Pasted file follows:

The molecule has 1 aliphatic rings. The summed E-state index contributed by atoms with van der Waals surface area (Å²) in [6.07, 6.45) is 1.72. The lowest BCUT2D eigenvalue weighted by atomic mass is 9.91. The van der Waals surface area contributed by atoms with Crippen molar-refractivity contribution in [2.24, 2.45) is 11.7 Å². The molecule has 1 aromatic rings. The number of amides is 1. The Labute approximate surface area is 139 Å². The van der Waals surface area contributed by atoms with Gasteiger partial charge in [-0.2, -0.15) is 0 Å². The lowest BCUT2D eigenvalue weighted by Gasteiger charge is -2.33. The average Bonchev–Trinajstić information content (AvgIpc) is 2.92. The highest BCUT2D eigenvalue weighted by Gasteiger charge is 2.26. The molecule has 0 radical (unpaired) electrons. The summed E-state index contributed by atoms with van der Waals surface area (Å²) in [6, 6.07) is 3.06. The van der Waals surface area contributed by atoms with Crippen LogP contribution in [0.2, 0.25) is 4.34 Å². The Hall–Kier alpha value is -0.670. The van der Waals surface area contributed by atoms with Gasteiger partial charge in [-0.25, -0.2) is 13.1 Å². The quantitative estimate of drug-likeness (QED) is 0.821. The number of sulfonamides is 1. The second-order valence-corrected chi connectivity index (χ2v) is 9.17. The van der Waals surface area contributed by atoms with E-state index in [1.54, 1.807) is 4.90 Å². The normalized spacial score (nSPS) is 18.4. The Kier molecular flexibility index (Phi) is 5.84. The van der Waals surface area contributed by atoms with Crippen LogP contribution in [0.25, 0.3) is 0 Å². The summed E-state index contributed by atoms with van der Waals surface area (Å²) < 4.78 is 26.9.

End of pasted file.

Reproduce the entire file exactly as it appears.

The molecule has 1 aliphatic rings. The summed E-state index contributed by atoms with van der Waals surface area (Å²) in [6.07, 6.45) is 1.72. The lowest BCUT2D eigenvalue weighted by atomic mass is 9.91. The van der Waals surface area contributed by atoms with Crippen molar-refractivity contribution in [2.24, 2.45) is 11.7 Å². The molecule has 1 aromatic rings. The number of amides is 1. The Labute approximate surface area is 139 Å². The van der Waals surface area contributed by atoms with Gasteiger partial charge in [-0.2, -0.15) is 0 Å². The lowest BCUT2D eigenvalue weighted by Gasteiger charge is -2.33. The average Bonchev–Trinajstić information content (AvgIpc) is 2.92. The highest BCUT2D eigenvalue weighted by Gasteiger charge is 2.26. The molecule has 0 radical (unpaired) electrons. The summed E-state index contributed by atoms with van der Waals surface area (Å²) in [6, 6.07) is 3.06. The van der Waals surface area contributed by atoms with Crippen LogP contribution in [0.2, 0.25) is 4.34 Å². The Hall–Kier alpha value is -0.670. The van der Waals surface area contributed by atoms with Gasteiger partial charge in [-0.25, -0.2) is 13.1 Å². The quantitative estimate of drug-likeness (QED) is 0.821. The number of sulfonamides is 1. The second-order valence-corrected chi connectivity index (χ2v) is 9.17. The van der Waals surface area contributed by atoms with E-state index in [1.54, 1.807) is 4.90 Å². The normalized spacial score (nSPS) is 18.4. The Kier molecular flexibility index (Phi) is 5.84. The van der Waals surface area contributed by atoms with Crippen LogP contribution in [0.25, 0.3) is 0 Å². The summed E-state index contributed by atoms with van der Waals surface area (Å²) < 4.78 is 26.9.